With WWI in full swing and the local young men of Iwerne Minster in Dorset away fighting, it's up to the locals left behind to keep maintain food production. See them auctioning sheep, beekeeping, churning butter and felling timber, with the help of some German P.O.W.s. Their industriousness is held up as exemplary to the rest of the country by the film's sponsor, the Ministry of Information.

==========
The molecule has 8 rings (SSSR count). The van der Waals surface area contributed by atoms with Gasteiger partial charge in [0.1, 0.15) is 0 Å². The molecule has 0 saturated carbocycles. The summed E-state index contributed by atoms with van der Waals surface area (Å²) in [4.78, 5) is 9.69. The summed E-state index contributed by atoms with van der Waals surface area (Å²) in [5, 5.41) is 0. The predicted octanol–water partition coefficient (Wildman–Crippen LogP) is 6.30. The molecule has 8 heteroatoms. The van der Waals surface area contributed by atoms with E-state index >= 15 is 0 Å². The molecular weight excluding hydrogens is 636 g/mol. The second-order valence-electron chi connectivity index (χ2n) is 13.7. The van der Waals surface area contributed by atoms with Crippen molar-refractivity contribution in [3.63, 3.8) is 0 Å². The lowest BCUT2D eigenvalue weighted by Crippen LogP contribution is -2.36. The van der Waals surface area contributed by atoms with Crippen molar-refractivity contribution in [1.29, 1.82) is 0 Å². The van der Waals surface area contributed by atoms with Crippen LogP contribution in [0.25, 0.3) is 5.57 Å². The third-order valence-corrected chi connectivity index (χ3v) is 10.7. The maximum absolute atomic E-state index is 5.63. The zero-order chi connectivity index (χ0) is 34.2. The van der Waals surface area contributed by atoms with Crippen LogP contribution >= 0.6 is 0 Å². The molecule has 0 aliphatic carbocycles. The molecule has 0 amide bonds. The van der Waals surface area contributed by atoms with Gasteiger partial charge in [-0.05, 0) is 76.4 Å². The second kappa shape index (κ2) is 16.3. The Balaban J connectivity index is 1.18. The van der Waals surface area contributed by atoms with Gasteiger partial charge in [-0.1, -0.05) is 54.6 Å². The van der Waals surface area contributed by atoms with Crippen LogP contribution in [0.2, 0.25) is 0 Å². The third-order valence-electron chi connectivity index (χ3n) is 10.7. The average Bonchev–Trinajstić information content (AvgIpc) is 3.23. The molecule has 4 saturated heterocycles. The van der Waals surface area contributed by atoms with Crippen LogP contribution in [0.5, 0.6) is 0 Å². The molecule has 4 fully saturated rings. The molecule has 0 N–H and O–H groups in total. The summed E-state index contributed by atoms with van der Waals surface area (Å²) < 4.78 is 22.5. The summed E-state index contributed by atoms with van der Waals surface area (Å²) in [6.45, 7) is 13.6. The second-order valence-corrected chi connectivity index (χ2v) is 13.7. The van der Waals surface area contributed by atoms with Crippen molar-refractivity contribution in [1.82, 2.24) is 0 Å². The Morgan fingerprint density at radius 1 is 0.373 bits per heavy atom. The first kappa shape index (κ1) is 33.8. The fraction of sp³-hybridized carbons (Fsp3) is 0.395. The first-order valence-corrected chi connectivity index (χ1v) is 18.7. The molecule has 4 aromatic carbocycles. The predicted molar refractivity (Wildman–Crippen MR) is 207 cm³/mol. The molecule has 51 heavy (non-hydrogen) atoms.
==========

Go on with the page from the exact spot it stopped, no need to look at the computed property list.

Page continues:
The film is designed to urge the rest of the nation to follow suit: 'We must all pull together and do our best...Long Live Iwerne Minster'. The film offers an authentic portrait of rural life during wartime, not least because, unusually for wartime propaganda films, many of the local characters are named. The film was made three months before WWI ended and is thought to have been distributed in the immediate aftermath of the war to bolster food production. Look out for the notice board that was installed next the village's hub, the water pump, to display newspaper cuttings, telegrams and letters to spread news of the war. It continues to display notices today and is still referred to as the 'War Office' as it was then. Later a war memorial designed by Sir Gilbert Scott, commemorating the residents of Iwerne Minster and neighbouring Sutton Waldron who were killed or missing in the First World War, was erected and some of the surnames included in the memorial listing match the names of some of the people who appear in this film including Bartlett and Hubbard.